GenusAmblyothele Simon, 1910 
                               GenusAnomalomma Simon, 1890 
                               GenusAnomalosa Roewer, 1960 
                               GenusAnoteropsis L. Koch, 1878 
                               GenusArctosa C. L. Koch, 1847 
                               GenusArctosippa Roewer, 1955 
                               GenusArctosomma Roewer, 1960 
                               GenusArtoria Thorell, 1877 
                               GenusArtoriellula Roewer, 1960 
                               GenusArtoriopsis Framenau, 2007 
                               GenusAulonia C. L. Koch, 1847 
                               GenusAuloniella Roewer, 1960 
                               GenusBirabenia Mello-Leitão, 1941 
                               GenusBogdocosa Ponomarev & Belosludtsev, 2008 
                               GenusBrevilabus Strand, 1908 
                               GenusBristowiella Saaristo, 1980 
                               GenusCamptocosa Dondale, Jiménez & Nieto, 2005 
                               GenusCaporiaccosa Roewer, 1960 
                               GenusCaspicosa Ponomarev, 2007 
                               GenusCostacosa Framenau & Leung, 2013 
                               GenusCrocodilosa Caporiacco, 1947 
                               GenusCynosa Caporiacco, 1933 
                               GenusDejerosa Roewer, 1960 
                               GenusDeliriosa Kovblyuk, 2009 
                               GenusDiahogna Roewer, 1960 
                               GenusDiapontia Keyserling, 1876 
                               GenusDingosa Roewer, 1955 
                               GenusDolocosa Roewer, 1960 
                               GenusDonacosa Alderweireldt & Jocqué, 1991 
                               GenusDorjulopirata Buchar, 1997 
                               GenusDraposa Kronestedt, 2010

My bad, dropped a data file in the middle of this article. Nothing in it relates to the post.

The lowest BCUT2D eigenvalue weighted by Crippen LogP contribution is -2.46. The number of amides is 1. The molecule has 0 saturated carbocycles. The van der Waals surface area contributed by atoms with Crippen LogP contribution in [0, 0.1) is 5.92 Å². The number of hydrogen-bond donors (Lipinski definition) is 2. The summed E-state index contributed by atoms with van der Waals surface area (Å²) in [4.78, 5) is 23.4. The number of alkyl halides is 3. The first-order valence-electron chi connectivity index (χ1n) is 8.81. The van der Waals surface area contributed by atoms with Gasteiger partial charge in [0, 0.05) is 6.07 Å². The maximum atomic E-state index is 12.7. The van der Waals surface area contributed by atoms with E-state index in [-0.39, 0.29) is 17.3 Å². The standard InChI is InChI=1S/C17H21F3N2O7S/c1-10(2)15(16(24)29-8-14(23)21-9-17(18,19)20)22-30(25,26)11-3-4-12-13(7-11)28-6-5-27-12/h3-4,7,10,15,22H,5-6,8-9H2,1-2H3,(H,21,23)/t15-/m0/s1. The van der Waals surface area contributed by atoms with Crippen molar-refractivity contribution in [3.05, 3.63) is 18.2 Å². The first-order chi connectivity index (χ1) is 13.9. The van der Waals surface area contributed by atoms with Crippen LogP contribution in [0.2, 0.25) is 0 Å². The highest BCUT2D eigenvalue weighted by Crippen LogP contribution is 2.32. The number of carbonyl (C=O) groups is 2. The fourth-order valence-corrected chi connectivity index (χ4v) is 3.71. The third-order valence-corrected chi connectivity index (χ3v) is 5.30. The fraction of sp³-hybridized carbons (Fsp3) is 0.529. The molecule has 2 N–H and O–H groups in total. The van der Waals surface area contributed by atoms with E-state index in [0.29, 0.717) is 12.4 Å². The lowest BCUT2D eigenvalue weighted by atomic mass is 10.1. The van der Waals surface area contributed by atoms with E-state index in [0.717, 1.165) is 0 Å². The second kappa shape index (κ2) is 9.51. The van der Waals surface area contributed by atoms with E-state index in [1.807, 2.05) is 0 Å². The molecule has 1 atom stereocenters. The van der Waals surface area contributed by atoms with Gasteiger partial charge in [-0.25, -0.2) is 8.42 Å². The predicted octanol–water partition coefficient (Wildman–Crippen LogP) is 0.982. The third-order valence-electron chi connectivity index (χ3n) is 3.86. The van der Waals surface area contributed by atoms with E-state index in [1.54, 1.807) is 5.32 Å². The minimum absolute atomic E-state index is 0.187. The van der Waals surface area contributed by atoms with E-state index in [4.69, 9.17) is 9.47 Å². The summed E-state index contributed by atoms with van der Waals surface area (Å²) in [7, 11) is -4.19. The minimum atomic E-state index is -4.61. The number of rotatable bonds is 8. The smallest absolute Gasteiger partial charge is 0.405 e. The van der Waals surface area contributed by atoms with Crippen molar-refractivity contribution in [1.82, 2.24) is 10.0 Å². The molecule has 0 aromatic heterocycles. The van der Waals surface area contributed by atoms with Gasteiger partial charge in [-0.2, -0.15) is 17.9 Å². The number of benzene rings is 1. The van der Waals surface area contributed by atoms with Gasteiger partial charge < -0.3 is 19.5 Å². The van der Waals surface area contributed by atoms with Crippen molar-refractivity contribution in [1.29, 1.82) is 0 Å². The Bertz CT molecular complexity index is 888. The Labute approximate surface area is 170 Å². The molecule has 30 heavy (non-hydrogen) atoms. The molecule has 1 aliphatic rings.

GenusDzhungarocosa Fomichev & Marusik, 2017 
                               GenusEdenticosa Roewer, 1960 
                               GenusEvippa Simon, 1882 
                               GenusEvippomma Roewer, 1959 
                               GenusFoveosa Russell-Smith, Alderweireldt & Jocqué, 2007 
                               GenusGeolycosa Montgomery, 1904 – burrowing wolf spiders 
                               GenusGladicosa Brady, 1987 
                               GenusGnatholycosa Mello-Leitão, 1940 
                               GenusGulocosa Marusik, Omelko & Koponen, 2015 
                               GenusHalocosa Azarkina & Trilikauskas, 2019 
                               GenusHesperocosa Gertsch & Wallace, 1937 
                               GenusHippasa Simon, 1885 
                               GenusHippasella Mello-Leitão, 1944 
                               GenusHoggicosa Roewer, 1960 
                               GenusHogna Simon, 1885 
                               GenusHognoides Roewer, 1960 
                               GenusHyaenosa Caporiacco, 1940 
                               GenusHygrolycosa Dahl, 1908 
                               GenusKangarosa Framenau, 2010 
                               GenusKatableps Jocqué, Russell-Smith & Alderweireldt, 2011 
                               GenusKnoelle Framenau, 2006 
                               GenusLobizon Piacentini & Grismado, 2009 
                               GenusLoculla Simon, 1910 
                               GenusLycosa Latreille, 1804 
                               GenusLycosella Thorell, 1890 
                               GenusLysania Thorell, 1890 
                               GenusMainosa Framenau, 2006 
                               GenusMalimbosa Roewer, 1960 
                               GenusMargonia Hippa & Lehtinen, 1983 
                               GenusMegarctosa Caporiacco, 1948